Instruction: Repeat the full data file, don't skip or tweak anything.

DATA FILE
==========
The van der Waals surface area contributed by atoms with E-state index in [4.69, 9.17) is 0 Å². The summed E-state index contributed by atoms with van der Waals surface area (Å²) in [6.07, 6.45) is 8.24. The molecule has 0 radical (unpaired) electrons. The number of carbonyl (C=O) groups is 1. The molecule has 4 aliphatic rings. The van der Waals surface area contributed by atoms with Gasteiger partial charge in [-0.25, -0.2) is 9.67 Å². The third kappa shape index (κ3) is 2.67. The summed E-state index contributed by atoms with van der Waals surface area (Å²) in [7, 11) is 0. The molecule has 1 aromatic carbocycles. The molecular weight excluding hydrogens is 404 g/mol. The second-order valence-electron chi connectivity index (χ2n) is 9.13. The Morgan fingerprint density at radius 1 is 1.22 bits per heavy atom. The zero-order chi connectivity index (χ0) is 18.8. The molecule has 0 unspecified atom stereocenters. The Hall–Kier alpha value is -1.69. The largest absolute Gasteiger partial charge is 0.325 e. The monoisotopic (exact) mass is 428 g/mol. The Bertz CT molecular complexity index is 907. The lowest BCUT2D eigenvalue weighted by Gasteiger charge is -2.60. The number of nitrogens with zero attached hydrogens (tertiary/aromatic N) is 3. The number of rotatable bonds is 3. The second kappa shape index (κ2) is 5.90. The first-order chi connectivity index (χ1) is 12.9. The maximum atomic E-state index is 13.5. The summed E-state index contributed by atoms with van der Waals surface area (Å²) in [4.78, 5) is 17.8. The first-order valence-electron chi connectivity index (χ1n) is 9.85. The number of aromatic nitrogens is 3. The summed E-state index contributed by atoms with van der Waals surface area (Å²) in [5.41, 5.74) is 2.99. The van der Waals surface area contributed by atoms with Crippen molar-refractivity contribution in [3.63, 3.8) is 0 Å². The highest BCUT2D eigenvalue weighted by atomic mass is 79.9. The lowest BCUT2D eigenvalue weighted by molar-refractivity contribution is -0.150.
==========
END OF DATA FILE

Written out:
The van der Waals surface area contributed by atoms with E-state index in [4.69, 9.17) is 0 Å². The summed E-state index contributed by atoms with van der Waals surface area (Å²) in [6.07, 6.45) is 8.24. The molecule has 0 radical (unpaired) electrons. The number of carbonyl (C=O) groups is 1. The molecule has 4 aliphatic rings. The van der Waals surface area contributed by atoms with Gasteiger partial charge in [-0.25, -0.2) is 9.67 Å². The third kappa shape index (κ3) is 2.67. The summed E-state index contributed by atoms with van der Waals surface area (Å²) in [7, 11) is 0. The molecule has 1 aromatic carbocycles. The molecular weight excluding hydrogens is 404 g/mol. The second-order valence-electron chi connectivity index (χ2n) is 9.13. The Morgan fingerprint density at radius 1 is 1.22 bits per heavy atom. The zero-order chi connectivity index (χ0) is 18.8. The molecule has 0 unspecified atom stereocenters. The Hall–Kier alpha value is -1.69. The largest absolute Gasteiger partial charge is 0.325 e. The monoisotopic (exact) mass is 428 g/mol. The Bertz CT molecular complexity index is 907. The lowest BCUT2D eigenvalue weighted by Gasteiger charge is -2.60. The number of nitrogens with zero attached hydrogens (tertiary/aromatic N) is 3. The number of rotatable bonds is 3. The second kappa shape index (κ2) is 5.90. The first-order chi connectivity index (χ1) is 12.9. The maximum atomic E-state index is 13.5. The summed E-state index contributed by atoms with van der Waals surface area (Å²) in [4.78, 5) is 17.8. The first-order valence-electron chi connectivity index (χ1n) is 9.85. The number of aromatic nitrogens is 3. The summed E-state index contributed by atoms with van der Waals surface area (Å²) in [5.41, 5.74) is 2.99. The van der Waals surface area contributed by atoms with Crippen molar-refractivity contribution in [3.63, 3.8) is 0 Å². The highest BCUT2D eigenvalue weighted by atomic mass is 79.9. The lowest BCUT2D eigenvalue weighted by molar-refractivity contribution is -0.150.